The goals asserted by the Intel complaint are debatable as a matter of policy. However, I do not see that they are reflected in DOL regulations or other guidance relating to target-date funds, much less in ERISA’s statutory provisions.
PLANSPONSOR: But, the Intel custom-built funds underperformed peer investments, according to the lawsuit; does that not add validity to the complaint?
Wagner: Under the pleadings standard set forth by the Supreme Court in Ashcroft v. Iqbal, a complaint must contain sufficient factual matter, which if accepted as true, states a “claim to relief that is plausible on its face.” In my opinion, the Intel complaint does not do a very good job in linking the asserted underperformance of the plan’s target date portfolios (TDPs) to specific hedge fund and private equity positions taken by the plan. There is no need to prove anything at this stage, but it is necessary to do more than cite press reports and various studies claiming that hedge funds, as a group, are risky and have underperformed.
Paragraph 181 of the complaint does note that the Intel plans’ hedge fund portfolio lost 17% during the 2008 financial crisis. I would not consider that a major indictment, since many funds lost money in 2008, and reasonable investors could well have anticipated a rebound. The complaint contrasts the 2008 loss with a 5.2% gain in a Barclay’s bond index. This comparison is an apples and oranges type of comparison, and it is hard to understand the point being made. After 2008, the supporting factual evidence cited by the complaint rests largely on generalized predictions regarding hedge funds that appeared in magazine articles and certain studies. Since these reports have no connection to the Intel plan’s actual investments, I would say that the complaint runs the risk of failing to meet the Supreme Court’s pleading standard.
PLANSPONSOR: The complaint accuses the plans’ administrative committee of failing to adequately disclose to participants the risks, fees and expenses associated with investment in hedge funds and private equity. Participants were given virtually no information about these investments other than that there were some hedge fund and private equity investments made by the plan. Virtually nothing about the strategy, the risks, the fees or anything about underlying investments was disclosed in anything that defendants provided to or made available to participants. Does this allegation have a chance of moving forward?
Wagner: As is common in excess fee and stock drop cases, the Intel complaint asserts a cause of action for failing to disclose certain particulars (e.g., investment performance over specified periods) regarding three of the plan’s nine “Investment Funds”, specifically, the “Hedge Fund,” “Private Equity Fund” and “Commodities Fund.” There appears to have been an assumption that this disclosure is required, because these funds constitute “Designated Investment Alternatives,” a term defined by the applicable disclosure regulations as “an investment alternative designated by the plan into which participants and beneficiaries may direct the investment of assets held in, or contributed to, their individual accounts.”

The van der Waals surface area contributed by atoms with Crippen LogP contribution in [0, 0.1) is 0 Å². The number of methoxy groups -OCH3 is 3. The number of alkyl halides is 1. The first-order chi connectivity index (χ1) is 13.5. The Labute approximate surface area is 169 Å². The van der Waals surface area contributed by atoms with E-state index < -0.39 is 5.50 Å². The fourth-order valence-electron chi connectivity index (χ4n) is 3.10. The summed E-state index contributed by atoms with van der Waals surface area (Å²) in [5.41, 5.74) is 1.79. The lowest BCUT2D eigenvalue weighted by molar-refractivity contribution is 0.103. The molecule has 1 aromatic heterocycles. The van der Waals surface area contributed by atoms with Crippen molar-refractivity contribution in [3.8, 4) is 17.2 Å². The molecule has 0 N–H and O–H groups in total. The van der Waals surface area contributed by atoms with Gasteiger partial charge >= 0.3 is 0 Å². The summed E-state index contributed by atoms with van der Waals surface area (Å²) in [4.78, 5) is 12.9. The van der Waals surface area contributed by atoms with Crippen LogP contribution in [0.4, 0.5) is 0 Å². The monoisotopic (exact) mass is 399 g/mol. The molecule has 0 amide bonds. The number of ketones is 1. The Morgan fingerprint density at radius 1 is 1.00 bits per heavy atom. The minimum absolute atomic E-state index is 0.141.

I am not sure how the Intel plan works, and whether or not participants can choose to invest their account assets directly into one or more of these investment funds or whether a participant must choose one or more of the so-called TDPs. Each TDP allocates a different percentage of its assets across the Intel plan’s various Investment Funds with each TDP becoming more conservative as it nears its maturity date. If the only way to invest in the Intel Hedge Fund or Private Equity Fund is through one of the TDPs, then it would seem that the TDPs, not the Investment Funds, are the plan’s Designated Investment Alternatives. (This analysis is consistent with Question 28 of DOL Field Advisory Opinion 2012-012R.) The consequence of this would be that the disclosure obligation would relate to each TDP, not to a TDP’s underlying investment funds.
Another possible misfire relates to the fact that the earliest possible effective date for the then new disclosure requirement was August 2012, just as the plaintiff’s two-year tenure with Intel was ending. If the plaintiff had cashed out his plan account, he would not have been entitled to any disclosure under the new regulations. Even if disclosure were required to the plaintiff as a continuing plan beneficiary, it would only be for periods after the effective date of the new rule. Thus, for at least half of the class period, there was no requirement to make the disclosures demanded by the plaintiff.
PLANSPONSOR: If the lawsuit does survive a motion to dismiss, do you think it will get class action approval?
Wagner: Cohen Milstein has obviously attempted to construct the broadest possible group of Intel employees as participants in the plaintiff class in order to ensure a large damages award. In this, it may have overreached, as is often typical in this type of case. As already noted, the sole plaintiff who seeks to represent the class had a relatively brief tenure with Intel. This makes it more likely that the circumstances of his plan dealings differ from those of other plan participants so that he has less in common with them and may even have interests that are adverse to them.
The Intel Plan appears to have offered at least 12 TDPs with maturity dates set five years apart, each of which was allocated differently among the plan’s nine investment funds. As previously noted, the allocations of target-date funds, such as the TDPs, grow more conservative as the funds approach maturity. Thus, participants in each TDP would have experienced different rates of return or loss in a given period. Even if the plaintiff is successful in asserting that his TDP experienced a 400 basis point loss, he could be sacrificing the interest of participants in another TDP who experienced a more favorable result. This type of analysis has served as the basis for denying class certification in other cases, because it demonstrates the lack of commonality among putative class members.
PLANSPONSOR: Any other comments about the case?
Wagner: The Intel case provides a lot to think about, and the issues are not limited to those we’ve discussed. This is a preliminary analysis of the complaint.